Am I Safe?

I was reading a post on someone's blog recently about safety... specifically the safety of a woman when out walking on her own.  Now the lady in question walks mostly in the countryside with a dog - but sometimes on her own - and she walks quite long distances in some fairly remote areas.  The various comments made were discussing how safe or not we would feel when in similar situations and what precautions we take to keep ourselves safe.

This gave me a bit of a jolt because it is literally years since I thought about my safety in any serious way.  Not since my dating days in fact.  You see, I would consider my safety when I was younger because I suppose I considered myself likely to attract the attention of a predatory male.  Now that I am in my fifties and have been married for donkeys years.... it never ocurred to me that anyone might want to attack me!

Even if I did carry something worth stealing, I still don't really ever feel vulnerable to mugging or anything like that.  I suppose I am sensible and in the evening if I do go out then I will walk in well lit areas and I don't usually talk to strangers.  Certainly around here, my son who is aged 21, says he is in more danger of getting attacked than I am.  And he has had his fair share of 'incidents' admittedly they are getting less as he is getting older - perhaps he looks older, or perhaps he just gives off a different vibe.  I have noticed that when he goes out the door he assumes a 'gait', a kind of air of 'streetwise and kinda cool'. 

He did tell me of an instance once when he was walking down a fairly quiet alleyway in our village, it is dimly lit and it was quite late in the evening.  An elderly lady was approaching and he noticed that she had an extremely pained look on her face and she was panting hard and fumbling in her bag.  He was about to ask her if she was ok - he thought she might be ill or something, when she shouted at him that she had her mobile phone on her and she would call the police if he came any closer!  My son was completely stunned!  He is, contrary to the way he looks perhaps, a very sensitive, caring and considerate human being.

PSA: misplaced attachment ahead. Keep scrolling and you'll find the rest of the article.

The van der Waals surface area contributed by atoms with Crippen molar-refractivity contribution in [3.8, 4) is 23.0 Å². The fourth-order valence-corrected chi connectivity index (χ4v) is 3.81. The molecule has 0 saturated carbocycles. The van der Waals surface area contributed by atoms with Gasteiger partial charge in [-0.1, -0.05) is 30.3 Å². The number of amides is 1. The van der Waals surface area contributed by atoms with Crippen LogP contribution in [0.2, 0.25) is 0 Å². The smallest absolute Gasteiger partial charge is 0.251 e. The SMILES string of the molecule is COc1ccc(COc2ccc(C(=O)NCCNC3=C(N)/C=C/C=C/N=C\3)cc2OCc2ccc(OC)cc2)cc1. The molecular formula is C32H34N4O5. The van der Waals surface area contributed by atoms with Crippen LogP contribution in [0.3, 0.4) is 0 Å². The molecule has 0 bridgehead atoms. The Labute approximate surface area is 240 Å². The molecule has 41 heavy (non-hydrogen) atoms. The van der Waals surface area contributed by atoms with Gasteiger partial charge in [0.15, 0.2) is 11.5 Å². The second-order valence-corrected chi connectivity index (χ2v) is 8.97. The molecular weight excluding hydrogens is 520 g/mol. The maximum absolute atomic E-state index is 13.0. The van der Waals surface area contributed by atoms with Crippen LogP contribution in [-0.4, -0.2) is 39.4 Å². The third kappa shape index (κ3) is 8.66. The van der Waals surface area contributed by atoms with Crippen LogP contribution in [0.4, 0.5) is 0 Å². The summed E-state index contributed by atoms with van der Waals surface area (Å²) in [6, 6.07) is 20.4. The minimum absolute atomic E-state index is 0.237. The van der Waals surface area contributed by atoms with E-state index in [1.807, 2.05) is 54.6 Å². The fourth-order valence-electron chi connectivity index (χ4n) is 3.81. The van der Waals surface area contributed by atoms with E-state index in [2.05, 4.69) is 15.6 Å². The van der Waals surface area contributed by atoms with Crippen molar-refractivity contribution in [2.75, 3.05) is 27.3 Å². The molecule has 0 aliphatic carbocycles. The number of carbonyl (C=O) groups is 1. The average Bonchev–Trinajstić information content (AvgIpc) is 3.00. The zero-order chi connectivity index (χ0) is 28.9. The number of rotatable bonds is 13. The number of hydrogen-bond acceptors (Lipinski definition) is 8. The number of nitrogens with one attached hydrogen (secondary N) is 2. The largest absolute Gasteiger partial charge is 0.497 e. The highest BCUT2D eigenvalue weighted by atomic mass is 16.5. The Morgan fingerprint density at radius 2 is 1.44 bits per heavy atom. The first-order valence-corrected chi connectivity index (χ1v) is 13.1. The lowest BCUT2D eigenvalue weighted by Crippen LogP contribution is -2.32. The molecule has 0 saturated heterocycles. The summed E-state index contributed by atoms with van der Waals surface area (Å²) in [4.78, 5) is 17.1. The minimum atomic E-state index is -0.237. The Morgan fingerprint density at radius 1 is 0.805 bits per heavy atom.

There was one occasion I remember when out quite late at night walking the dog (not the kind of dog that would make an attacker back off).  I saw quite a crowd of young people congregating underneath a street lamp.  They all wore hoodies and they were smoking cigarrettes and swearing (the most awful words you've ever heard) really loudly.  It crossed my mind that perhaps I did not want to walk through them, but I didn't feel like I could cross the road without giving the impression that I was deliberately avoiding them, so I continued on towards them.

As I got close to them they did not move out of my way so I said in a reasonably loud voice 'excuse me' .  They began to move aside and I was overcome with a really strong smell of washing powder or Lenor from several of the 'hoodies'.  Inadvertently I gave a big smile, after all, who could be afraid of someone who washes their clothes in that much Lenor - or indeed someone had a mum who was looking after their clothes for them so very carefully.  it suddenly made them seem so inoffensive. 

The response to my smile of course was a chorus of 'oooh ahhh' 'what a really cool dog' 'what's his name?' 


  1. Interesting that, about your son and the old lady. I talk to yoofs in my village, but I would give them a wide berth in the town. No eye contact, keep walking.

  2. It's odd how we project onto people our fears and insecurities. We judge so readily without ever questioning. We also are told so often by the media that there are bad things everywhere we lose sight of the fact that statistically, there are no more attacks really today than there were 20 years ago (per capita) in fact violent crime has had a recent downward trend unless you happen to be in a city centre at throwing out time.

    The truly sad thing is there is a known psychological process where if you tell someone enough that they are something, they will eventually become that.

    So if we continually tell kids they are thugs, eventually they go 'Well why shouldn't I be a thug if it's what people expect' then they go and kick in a bus stop.


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